Al Held (October 12, 1928 – July 27, 2005); American abstract expressionist painter. He was particularly well known for his large scale hard-edge paintings. As an artist, multiple stylistic changes occurred throughout his career, however, none of these occurred at the same time as any popular emerging style or acted against a particular art form. In the 1950s his style reflected the abstract expressionist tone and then transitioned to a geometric style in the 60s. During the 1980s there was a shift into acrylic painting that emphasized bright geometric space whose depth reflected infinity. From 1962 to 1980 he was a professor of art at Yale University.

Born in Brooklyn, New York in 1928, he grew up in the East Bronx, the son of a poor Jewish family thrown onto welfare during the Depression. Held showed no interest in art until leaving the Navy in 1947. Inspired by his friend Nicholas Krushenick, Held enrolled in the Art Students League of New York. He originally thought about studying in Mexico under the prominent muralist David Siqueiros who created gigantic pieces that contained intense political material. However, the G.I. accreditation that he planned on using to help with his travels was not accepted at the school he planned on attending. In 1949, using the support of the G.I. Bill, he went to Paris for 3 years, to study at the Académie de la Grande Chaumière. In Paris, he decided that realism was not for him, and moved into abstraction. During the early 50s Avant-garde painters in the United States were receiving fresh inspiration from abstract expressionists such as Jackson Pollock, Mark Rothko, and Willem De Kooning. Together these artists brought a new way of thinking that influenced Held."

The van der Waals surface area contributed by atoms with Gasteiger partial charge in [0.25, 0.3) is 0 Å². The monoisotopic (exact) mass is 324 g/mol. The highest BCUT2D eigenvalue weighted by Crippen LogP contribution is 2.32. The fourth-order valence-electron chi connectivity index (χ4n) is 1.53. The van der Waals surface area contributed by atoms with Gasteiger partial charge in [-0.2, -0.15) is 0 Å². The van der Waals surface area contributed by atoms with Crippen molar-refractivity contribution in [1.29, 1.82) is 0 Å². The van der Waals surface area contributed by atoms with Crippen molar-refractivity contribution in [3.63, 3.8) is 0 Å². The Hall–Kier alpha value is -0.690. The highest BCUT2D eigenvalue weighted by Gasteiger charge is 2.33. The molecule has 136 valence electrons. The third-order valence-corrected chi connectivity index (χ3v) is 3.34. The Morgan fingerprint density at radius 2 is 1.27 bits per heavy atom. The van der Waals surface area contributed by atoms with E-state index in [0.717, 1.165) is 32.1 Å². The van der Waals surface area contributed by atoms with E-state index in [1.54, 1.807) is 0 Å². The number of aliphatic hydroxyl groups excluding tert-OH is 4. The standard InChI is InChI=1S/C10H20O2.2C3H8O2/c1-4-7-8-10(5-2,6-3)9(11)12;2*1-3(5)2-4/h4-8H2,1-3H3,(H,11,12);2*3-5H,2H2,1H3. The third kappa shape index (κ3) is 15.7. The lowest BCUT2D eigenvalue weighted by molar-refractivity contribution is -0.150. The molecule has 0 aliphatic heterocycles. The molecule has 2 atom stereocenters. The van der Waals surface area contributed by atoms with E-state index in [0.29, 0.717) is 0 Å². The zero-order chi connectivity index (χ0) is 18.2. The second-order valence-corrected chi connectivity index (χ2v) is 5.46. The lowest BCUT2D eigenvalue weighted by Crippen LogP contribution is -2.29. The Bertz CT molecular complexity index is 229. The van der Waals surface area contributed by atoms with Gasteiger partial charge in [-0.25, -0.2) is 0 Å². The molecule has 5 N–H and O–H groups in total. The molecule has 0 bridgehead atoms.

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Suzan Hamer


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